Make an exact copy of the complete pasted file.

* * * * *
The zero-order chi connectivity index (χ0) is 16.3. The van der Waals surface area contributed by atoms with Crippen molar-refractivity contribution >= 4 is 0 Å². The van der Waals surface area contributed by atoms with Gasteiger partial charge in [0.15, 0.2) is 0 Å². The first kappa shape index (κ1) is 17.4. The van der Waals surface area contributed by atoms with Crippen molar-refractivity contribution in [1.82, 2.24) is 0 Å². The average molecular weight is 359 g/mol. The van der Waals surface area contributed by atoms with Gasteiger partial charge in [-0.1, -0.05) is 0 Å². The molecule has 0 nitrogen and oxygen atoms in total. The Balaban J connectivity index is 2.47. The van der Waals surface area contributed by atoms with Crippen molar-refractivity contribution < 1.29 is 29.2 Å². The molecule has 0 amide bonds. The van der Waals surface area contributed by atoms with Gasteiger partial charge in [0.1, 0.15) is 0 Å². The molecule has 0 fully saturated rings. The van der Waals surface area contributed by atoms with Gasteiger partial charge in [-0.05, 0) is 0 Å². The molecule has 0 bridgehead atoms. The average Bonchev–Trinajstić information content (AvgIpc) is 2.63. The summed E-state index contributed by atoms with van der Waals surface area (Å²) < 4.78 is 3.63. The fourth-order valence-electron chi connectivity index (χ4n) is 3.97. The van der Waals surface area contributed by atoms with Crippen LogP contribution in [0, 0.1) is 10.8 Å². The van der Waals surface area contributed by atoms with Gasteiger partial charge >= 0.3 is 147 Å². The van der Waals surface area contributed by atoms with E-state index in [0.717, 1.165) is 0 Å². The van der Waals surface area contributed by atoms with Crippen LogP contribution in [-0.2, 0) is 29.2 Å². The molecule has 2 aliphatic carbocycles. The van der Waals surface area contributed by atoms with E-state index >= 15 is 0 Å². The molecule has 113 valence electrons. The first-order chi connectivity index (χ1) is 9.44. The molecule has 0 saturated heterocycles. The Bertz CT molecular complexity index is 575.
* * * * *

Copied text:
The zero-order chi connectivity index (χ0) is 16.3. The van der Waals surface area contributed by atoms with Crippen molar-refractivity contribution >= 4 is 0 Å². The van der Waals surface area contributed by atoms with Gasteiger partial charge in [0.15, 0.2) is 0 Å². The first kappa shape index (κ1) is 17.4. The van der Waals surface area contributed by atoms with Crippen molar-refractivity contribution in [1.82, 2.24) is 0 Å². The average molecular weight is 359 g/mol. The van der Waals surface area contributed by atoms with Gasteiger partial charge in [-0.1, -0.05) is 0 Å². The molecule has 0 nitrogen and oxygen atoms in total. The Balaban J connectivity index is 2.47. The van der Waals surface area contributed by atoms with Crippen molar-refractivity contribution < 1.29 is 29.2 Å². The molecule has 0 amide bonds. The van der Waals surface area contributed by atoms with Gasteiger partial charge in [0.1, 0.15) is 0 Å². The molecule has 0 fully saturated rings. The van der Waals surface area contributed by atoms with Gasteiger partial charge in [-0.05, 0) is 0 Å². The molecule has 0 bridgehead atoms. The average Bonchev–Trinajstić information content (AvgIpc) is 2.63. The summed E-state index contributed by atoms with van der Waals surface area (Å²) < 4.78 is 3.63. The fourth-order valence-electron chi connectivity index (χ4n) is 3.97. The van der Waals surface area contributed by atoms with Crippen LogP contribution in [0, 0.1) is 10.8 Å². The van der Waals surface area contributed by atoms with Gasteiger partial charge >= 0.3 is 147 Å². The van der Waals surface area contributed by atoms with E-state index in [0.717, 1.165) is 0 Å². The van der Waals surface area contributed by atoms with Crippen LogP contribution in [-0.2, 0) is 29.2 Å². The molecule has 2 aliphatic carbocycles. The van der Waals surface area contributed by atoms with E-state index >= 15 is 0 Å². The molecule has 113 valence electrons. The first-order chi connectivity index (χ1) is 9.44. The molecule has 0 saturated heterocycles. The Bertz CT molecular complexity index is 575.